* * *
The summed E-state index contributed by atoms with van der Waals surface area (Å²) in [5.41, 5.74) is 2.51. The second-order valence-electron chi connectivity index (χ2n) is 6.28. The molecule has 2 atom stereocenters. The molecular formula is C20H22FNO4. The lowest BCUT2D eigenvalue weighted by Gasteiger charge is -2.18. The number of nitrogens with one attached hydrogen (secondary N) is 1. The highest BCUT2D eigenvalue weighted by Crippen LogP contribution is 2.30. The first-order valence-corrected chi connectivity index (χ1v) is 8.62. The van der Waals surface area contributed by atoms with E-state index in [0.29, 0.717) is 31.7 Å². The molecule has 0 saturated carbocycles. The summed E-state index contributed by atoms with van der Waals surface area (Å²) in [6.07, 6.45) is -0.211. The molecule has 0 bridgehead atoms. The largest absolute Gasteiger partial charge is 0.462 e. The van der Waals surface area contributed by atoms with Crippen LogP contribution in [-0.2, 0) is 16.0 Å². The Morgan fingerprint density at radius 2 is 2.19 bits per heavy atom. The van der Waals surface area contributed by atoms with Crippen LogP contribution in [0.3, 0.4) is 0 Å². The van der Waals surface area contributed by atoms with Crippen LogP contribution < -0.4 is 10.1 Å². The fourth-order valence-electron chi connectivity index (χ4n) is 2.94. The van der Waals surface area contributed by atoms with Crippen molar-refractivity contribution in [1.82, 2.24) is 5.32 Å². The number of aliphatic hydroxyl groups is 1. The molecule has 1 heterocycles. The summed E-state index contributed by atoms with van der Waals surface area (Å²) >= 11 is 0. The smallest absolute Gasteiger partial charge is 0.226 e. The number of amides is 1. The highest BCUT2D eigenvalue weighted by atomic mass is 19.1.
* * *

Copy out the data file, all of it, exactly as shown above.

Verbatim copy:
The summed E-state index contributed by atoms with van der Waals surface area (Å²) in [5.41, 5.74) is 2.51. The second-order valence-electron chi connectivity index (χ2n) is 6.28. The molecule has 2 atom stereocenters. The molecular formula is C20H22FNO4. The lowest BCUT2D eigenvalue weighted by Gasteiger charge is -2.18. The number of nitrogens with one attached hydrogen (secondary N) is 1. The highest BCUT2D eigenvalue weighted by Crippen LogP contribution is 2.30. The first-order valence-corrected chi connectivity index (χ1v) is 8.62. The van der Waals surface area contributed by atoms with E-state index in [0.29, 0.717) is 31.7 Å². The molecule has 0 saturated carbocycles. The summed E-state index contributed by atoms with van der Waals surface area (Å²) in [6.07, 6.45) is -0.211. The molecule has 0 bridgehead atoms. The largest absolute Gasteiger partial charge is 0.462 e. The van der Waals surface area contributed by atoms with Crippen LogP contribution in [-0.2, 0) is 16.0 Å². The Morgan fingerprint density at radius 2 is 2.19 bits per heavy atom. The van der Waals surface area contributed by atoms with Crippen LogP contribution in [0.3, 0.4) is 0 Å². The van der Waals surface area contributed by atoms with Crippen LogP contribution < -0.4 is 10.1 Å². The fourth-order valence-electron chi connectivity index (χ4n) is 2.94. The van der Waals surface area contributed by atoms with Crippen molar-refractivity contribution in [1.82, 2.24) is 5.32 Å². The number of aliphatic hydroxyl groups is 1. The molecule has 1 heterocycles. The summed E-state index contributed by atoms with van der Waals surface area (Å²) >= 11 is 0. The smallest absolute Gasteiger partial charge is 0.226 e. The number of amides is 1. The highest BCUT2D eigenvalue weighted by atomic mass is 19.1.